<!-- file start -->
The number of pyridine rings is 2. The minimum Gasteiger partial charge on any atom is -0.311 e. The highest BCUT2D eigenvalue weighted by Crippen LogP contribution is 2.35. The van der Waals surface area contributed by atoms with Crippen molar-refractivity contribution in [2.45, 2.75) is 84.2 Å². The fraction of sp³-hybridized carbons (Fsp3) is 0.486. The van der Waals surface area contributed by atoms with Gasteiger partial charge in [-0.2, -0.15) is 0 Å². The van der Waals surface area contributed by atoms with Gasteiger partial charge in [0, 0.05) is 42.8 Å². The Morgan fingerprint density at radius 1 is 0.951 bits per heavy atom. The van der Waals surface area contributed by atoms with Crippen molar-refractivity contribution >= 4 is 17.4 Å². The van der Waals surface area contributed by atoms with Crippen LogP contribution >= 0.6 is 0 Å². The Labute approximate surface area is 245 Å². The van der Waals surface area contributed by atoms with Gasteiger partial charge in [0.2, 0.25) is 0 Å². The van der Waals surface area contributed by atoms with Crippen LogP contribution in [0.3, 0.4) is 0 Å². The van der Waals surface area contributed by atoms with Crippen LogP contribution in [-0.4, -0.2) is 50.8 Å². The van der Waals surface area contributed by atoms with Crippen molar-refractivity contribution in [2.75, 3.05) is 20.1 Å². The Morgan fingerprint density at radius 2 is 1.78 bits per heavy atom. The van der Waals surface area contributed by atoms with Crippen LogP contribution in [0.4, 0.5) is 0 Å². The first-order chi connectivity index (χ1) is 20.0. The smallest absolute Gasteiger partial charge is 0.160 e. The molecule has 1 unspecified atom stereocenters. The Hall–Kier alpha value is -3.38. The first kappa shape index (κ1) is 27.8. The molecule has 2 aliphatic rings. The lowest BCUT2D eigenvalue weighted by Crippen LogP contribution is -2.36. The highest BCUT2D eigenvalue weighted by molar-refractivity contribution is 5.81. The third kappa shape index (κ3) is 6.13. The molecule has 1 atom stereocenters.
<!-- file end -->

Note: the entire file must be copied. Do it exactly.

The number of pyridine rings is 2. The minimum Gasteiger partial charge on any atom is -0.311 e. The highest BCUT2D eigenvalue weighted by Crippen LogP contribution is 2.35. The van der Waals surface area contributed by atoms with Crippen molar-refractivity contribution in [2.45, 2.75) is 84.2 Å². The fraction of sp³-hybridized carbons (Fsp3) is 0.486. The van der Waals surface area contributed by atoms with Gasteiger partial charge in [-0.2, -0.15) is 0 Å². The van der Waals surface area contributed by atoms with Gasteiger partial charge in [0, 0.05) is 42.8 Å². The Morgan fingerprint density at radius 1 is 0.951 bits per heavy atom. The van der Waals surface area contributed by atoms with Crippen molar-refractivity contribution >= 4 is 17.4 Å². The van der Waals surface area contributed by atoms with Crippen LogP contribution >= 0.6 is 0 Å². The Labute approximate surface area is 245 Å². The van der Waals surface area contributed by atoms with Gasteiger partial charge in [0.2, 0.25) is 0 Å². The van der Waals surface area contributed by atoms with Crippen LogP contribution in [0.3, 0.4) is 0 Å². The van der Waals surface area contributed by atoms with Crippen LogP contribution in [-0.4, -0.2) is 50.8 Å². The van der Waals surface area contributed by atoms with Crippen molar-refractivity contribution in [2.75, 3.05) is 20.1 Å². The Morgan fingerprint density at radius 2 is 1.78 bits per heavy atom. The van der Waals surface area contributed by atoms with Crippen LogP contribution in [0.4, 0.5) is 0 Å². The first-order chi connectivity index (χ1) is 20.0. The smallest absolute Gasteiger partial charge is 0.160 e. The molecule has 1 unspecified atom stereocenters. The Hall–Kier alpha value is -3.38. The first kappa shape index (κ1) is 27.8. The molecule has 2 aliphatic rings. The lowest BCUT2D eigenvalue weighted by Crippen LogP contribution is -2.36. The highest BCUT2D eigenvalue weighted by molar-refractivity contribution is 5.81. The third kappa shape index (κ3) is 6.13. The molecule has 1 atom stereocenters.